CLIFTON FORGE, Va. – Tom Greenwood gets a bit misty-eyed when he thinks about his battle with COVID-19.
“I go back and think about it, with a tear in my eyes. When she told me when I almost died a couple times. When I got off the phone, I was teary-eyed,” Greenwood said of an conversation he had with his daughter, Katie, shortly after he finished an extended hospital stay that started in March 2020, about the time the pandemic was emerging.
Greenwood almost died from COVID-19. But he has no memory of it. No memory of his family clinging to hope.
“Every time that we called the hospital, we had no idea what news we were going to get,” said Katie Greenwood White, Tom’s daughter.
“And then that week that they didn’t think he was going to make it, we were both in denial and then I finally just told Katie - I said he may not make it. We’ve got to face that fact,” said Tom’s wife, Jane Greenwood.
“We had talk to the palliative team about end-of-life care. And what life would look at after for him and there were so many red flags and markers against him,” Katie said.
For four decades, Tom Greenwood was a math teacher and coach. He spent 30 years teaching in the public school system and another eleven at the Boys Home of Virginia. He worked for the Boy Scouts. Everybody knew him.
To his grandkids he is Pap Pap.
It was a shock when he came down with COVID-19. His, perhaps, the first case in Clifton Forge.
“I hadn’t been out of county. I hadn’t been out traveling. And I didn’t come in contact with anybody that had it. So, they were very reluctant to even give me a COVID test,” Greenwood said.
His wife added, “Well, I was in denial at first. I didn’t think it was even possible because nobody in the area had even come positive with it.”
To Katie, at that point in the pandemic it just didn’t seem possible that her father had the dreaded illness. “We’re just a little town Clifton Forge. Like that just isn’t here yet. This isn’t, that can’t happen to us,” she said.
But, it hit him hard. He went on a ventilator, and doctors put him into a coma. Despite their efforts, his body wasn’t responding.
“They were just telling us that there was a good chance he wasn’t gonna make it,” Jane said.
Then on Good Friday, things started looking up. Tom was able to breathe on his own. Doctors moved him out of the ICU.
Pap Pap would make it.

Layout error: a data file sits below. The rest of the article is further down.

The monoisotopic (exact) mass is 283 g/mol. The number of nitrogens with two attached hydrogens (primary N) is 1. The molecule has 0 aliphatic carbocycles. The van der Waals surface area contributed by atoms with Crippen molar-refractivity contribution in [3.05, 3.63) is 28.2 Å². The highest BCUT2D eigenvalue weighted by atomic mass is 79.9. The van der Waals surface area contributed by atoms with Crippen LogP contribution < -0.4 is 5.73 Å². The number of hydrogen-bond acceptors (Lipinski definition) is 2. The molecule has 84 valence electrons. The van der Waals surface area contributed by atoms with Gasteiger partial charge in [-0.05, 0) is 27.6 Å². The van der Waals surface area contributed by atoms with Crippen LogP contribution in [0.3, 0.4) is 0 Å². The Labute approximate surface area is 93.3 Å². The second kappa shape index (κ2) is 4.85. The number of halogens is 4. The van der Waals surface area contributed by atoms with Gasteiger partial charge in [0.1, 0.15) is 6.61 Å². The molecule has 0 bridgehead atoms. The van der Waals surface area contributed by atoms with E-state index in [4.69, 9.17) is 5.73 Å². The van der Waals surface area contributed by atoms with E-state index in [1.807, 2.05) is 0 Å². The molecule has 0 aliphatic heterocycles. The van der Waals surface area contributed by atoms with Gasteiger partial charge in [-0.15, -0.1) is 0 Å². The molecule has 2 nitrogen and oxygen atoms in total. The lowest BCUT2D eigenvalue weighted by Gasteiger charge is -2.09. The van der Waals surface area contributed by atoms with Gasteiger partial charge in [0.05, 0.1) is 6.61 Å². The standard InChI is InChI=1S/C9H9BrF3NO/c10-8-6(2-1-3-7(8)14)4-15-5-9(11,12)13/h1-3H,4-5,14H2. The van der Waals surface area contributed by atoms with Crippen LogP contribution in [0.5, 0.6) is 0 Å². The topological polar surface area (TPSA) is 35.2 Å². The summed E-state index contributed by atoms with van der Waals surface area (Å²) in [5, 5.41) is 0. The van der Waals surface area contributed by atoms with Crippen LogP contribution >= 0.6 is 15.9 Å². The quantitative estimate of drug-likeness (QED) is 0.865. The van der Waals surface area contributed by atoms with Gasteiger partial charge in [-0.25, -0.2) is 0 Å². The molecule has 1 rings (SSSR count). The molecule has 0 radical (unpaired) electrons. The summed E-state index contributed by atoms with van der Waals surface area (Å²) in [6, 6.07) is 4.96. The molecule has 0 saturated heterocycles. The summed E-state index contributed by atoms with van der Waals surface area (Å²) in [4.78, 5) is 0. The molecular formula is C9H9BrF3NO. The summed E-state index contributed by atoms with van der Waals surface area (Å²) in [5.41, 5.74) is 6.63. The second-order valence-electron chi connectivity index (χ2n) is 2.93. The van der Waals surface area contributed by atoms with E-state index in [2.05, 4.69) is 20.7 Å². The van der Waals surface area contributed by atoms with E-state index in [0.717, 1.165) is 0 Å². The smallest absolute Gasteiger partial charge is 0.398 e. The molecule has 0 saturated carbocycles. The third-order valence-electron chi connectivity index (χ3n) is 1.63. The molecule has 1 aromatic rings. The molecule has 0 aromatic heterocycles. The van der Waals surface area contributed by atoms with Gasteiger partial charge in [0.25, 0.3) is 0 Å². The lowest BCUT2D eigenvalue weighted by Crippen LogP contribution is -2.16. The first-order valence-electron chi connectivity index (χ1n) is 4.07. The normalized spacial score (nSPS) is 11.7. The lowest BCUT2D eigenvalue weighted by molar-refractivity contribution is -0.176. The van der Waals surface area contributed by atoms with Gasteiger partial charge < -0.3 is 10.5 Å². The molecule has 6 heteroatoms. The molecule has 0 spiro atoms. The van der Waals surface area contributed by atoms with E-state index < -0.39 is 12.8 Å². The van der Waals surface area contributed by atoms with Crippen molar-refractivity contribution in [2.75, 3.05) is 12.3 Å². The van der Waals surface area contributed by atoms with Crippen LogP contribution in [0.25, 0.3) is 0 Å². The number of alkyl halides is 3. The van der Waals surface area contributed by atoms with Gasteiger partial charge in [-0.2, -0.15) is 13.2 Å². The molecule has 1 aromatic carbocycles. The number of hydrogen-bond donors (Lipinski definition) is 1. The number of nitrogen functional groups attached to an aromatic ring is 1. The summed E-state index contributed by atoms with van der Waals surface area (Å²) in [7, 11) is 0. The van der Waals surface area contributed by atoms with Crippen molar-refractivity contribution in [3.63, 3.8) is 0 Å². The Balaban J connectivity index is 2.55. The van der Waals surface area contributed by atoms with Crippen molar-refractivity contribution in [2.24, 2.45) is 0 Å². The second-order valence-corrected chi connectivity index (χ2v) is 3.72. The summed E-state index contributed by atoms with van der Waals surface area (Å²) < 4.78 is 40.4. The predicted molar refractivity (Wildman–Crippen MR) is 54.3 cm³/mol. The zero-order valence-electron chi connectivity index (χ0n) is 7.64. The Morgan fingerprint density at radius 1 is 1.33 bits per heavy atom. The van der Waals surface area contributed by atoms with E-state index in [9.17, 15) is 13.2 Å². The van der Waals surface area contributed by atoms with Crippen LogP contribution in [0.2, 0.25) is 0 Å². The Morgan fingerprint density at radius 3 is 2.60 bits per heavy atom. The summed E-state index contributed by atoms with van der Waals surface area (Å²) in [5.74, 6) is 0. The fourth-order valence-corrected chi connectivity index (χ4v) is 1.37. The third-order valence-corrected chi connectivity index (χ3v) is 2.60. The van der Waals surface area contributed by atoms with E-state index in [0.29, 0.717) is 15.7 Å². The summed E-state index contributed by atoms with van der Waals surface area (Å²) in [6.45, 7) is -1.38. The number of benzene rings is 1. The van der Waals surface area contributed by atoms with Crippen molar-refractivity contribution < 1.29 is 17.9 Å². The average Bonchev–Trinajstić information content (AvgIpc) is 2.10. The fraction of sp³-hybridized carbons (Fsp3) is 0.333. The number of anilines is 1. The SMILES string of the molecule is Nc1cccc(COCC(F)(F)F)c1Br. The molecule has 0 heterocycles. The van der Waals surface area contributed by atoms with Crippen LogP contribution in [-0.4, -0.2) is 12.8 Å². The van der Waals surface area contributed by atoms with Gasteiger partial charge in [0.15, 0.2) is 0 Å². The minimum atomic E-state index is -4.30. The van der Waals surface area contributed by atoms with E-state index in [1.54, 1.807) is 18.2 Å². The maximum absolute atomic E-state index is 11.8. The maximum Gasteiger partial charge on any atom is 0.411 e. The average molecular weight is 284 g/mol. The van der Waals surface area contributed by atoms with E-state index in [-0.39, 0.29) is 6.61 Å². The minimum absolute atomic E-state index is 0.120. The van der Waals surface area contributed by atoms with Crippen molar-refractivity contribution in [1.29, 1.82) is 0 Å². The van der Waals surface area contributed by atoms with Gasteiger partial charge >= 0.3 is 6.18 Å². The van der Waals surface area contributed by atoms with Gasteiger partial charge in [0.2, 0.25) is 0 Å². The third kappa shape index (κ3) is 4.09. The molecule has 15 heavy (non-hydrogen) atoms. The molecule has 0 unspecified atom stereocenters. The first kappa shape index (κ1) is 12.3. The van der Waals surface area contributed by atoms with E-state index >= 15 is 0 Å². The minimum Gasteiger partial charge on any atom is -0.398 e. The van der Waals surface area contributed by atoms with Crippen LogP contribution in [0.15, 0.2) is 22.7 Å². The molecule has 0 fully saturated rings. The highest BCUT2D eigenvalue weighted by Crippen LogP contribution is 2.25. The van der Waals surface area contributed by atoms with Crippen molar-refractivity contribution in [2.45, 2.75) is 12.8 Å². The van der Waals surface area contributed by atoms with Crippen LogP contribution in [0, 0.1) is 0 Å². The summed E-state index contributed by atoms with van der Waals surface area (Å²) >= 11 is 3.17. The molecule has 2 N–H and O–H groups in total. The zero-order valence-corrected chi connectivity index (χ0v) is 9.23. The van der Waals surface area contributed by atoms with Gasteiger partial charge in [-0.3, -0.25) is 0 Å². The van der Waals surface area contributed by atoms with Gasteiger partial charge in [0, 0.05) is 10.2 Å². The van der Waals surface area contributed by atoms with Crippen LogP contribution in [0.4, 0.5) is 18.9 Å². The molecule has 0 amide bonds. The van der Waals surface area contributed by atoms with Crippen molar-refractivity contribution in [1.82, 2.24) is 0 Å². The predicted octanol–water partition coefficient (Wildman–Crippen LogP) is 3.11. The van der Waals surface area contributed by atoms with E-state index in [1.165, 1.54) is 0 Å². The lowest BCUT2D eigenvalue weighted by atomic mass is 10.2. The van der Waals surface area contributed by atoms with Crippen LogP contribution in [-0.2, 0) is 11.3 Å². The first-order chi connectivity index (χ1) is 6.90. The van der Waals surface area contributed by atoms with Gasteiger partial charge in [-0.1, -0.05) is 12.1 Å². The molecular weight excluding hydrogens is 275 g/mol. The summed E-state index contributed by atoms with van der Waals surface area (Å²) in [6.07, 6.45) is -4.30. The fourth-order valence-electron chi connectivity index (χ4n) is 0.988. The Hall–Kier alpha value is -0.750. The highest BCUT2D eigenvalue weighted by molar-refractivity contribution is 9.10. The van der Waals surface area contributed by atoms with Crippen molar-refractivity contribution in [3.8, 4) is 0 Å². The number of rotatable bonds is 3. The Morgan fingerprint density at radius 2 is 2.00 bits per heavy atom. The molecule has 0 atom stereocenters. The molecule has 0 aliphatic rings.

“Katie said, the first time I talked to her, she said you know you’ve been in the hospital for three weeks. I said ‘no.’ And you almost died a couple times. I said ‘No, this is the first I’m hearing of all this.’” Greenwood recalled.
But unlike most COVID-19 survivors, recovery just wasn’t happening for Tom. While Jane tried to get back to work at Lollies - her quilt shop in downtown Clifton Forge, Tom suffered complication after complication.
He went home still reliant upon a feeding tube. He couldn’t swallow normally. Speaking was difficult. He was so weak he could barely get out of bed. Rehab centers were not available because of the pandemic. So, it fell on the family to provide 24/7 care. A patchwork of amateur caretakers trying to save Tom.
“I’m not a nurse,” Jane said. “And I just suddenly was thrown into that position.”
So were Katie, and her husband. They rotated shifts looking after Tom, afraid to leave him alone for even an hour.
It would have been grueling for anyone, but especially for people who were not used to providing care to someone who was very ill.
And, in a small town Like Clifton Forge, where everybody knows everybody – Well – everybody knew that Tom had COVID-19.
“I had to stop answering the phone because it just got to be too much to try and talk to people,” Jane said.
So Katie, who was also tending to her newborn, Owen, set up a Facebook page.
“So it was like text messages and phone calls and we’re focusing on him and him getting better and trying to contact the hospital and see where he’s at, and we were getting bombarded with some of this love and outreach from the community,” explained Katie.
Through Facebook, thousands followed Tom’s struggle with long-haul COVID-19. Where the virus is gone – but the effects remain.
Fifteen months later, Tom has learned to repair sewing machines at the quilt shop.
He’s working with physical therapists and getting some lung function back. But he still suffers tremors. Stairs are difficult. He has blackouts.
“I’ve hit my head now, it’s a pretty hard head, three or four times,” Tom said.
Though he’s doing much better, he says he’s not fully recovered. He’s not sure he ever will be.
Jane says she sees him getting stronger but admits there are days when he needs to relax whether he wants to or not.
She remembers the week when Tom’s outlook was the bleakest and she was talking to Katie on the phone. Jane recounts the story with tears in her eyes.
“She called me one night and said he’s going to make it. And I just broke down crying saying, ‘Katie he may not.’”
Tom says he was on prayer lists from Harrisonburg to Charlottesville and down to Lexington, in part because of his contacts in scouting and because of people following the Facebook page.
As a result, people he didn’t even know tell him they prayed for him. He thinks it helped.
“When people say that to me, I go ‘well thank you,’ because I think I needed every one of them. I had one less person praying for me I might not of made it,” Tom said.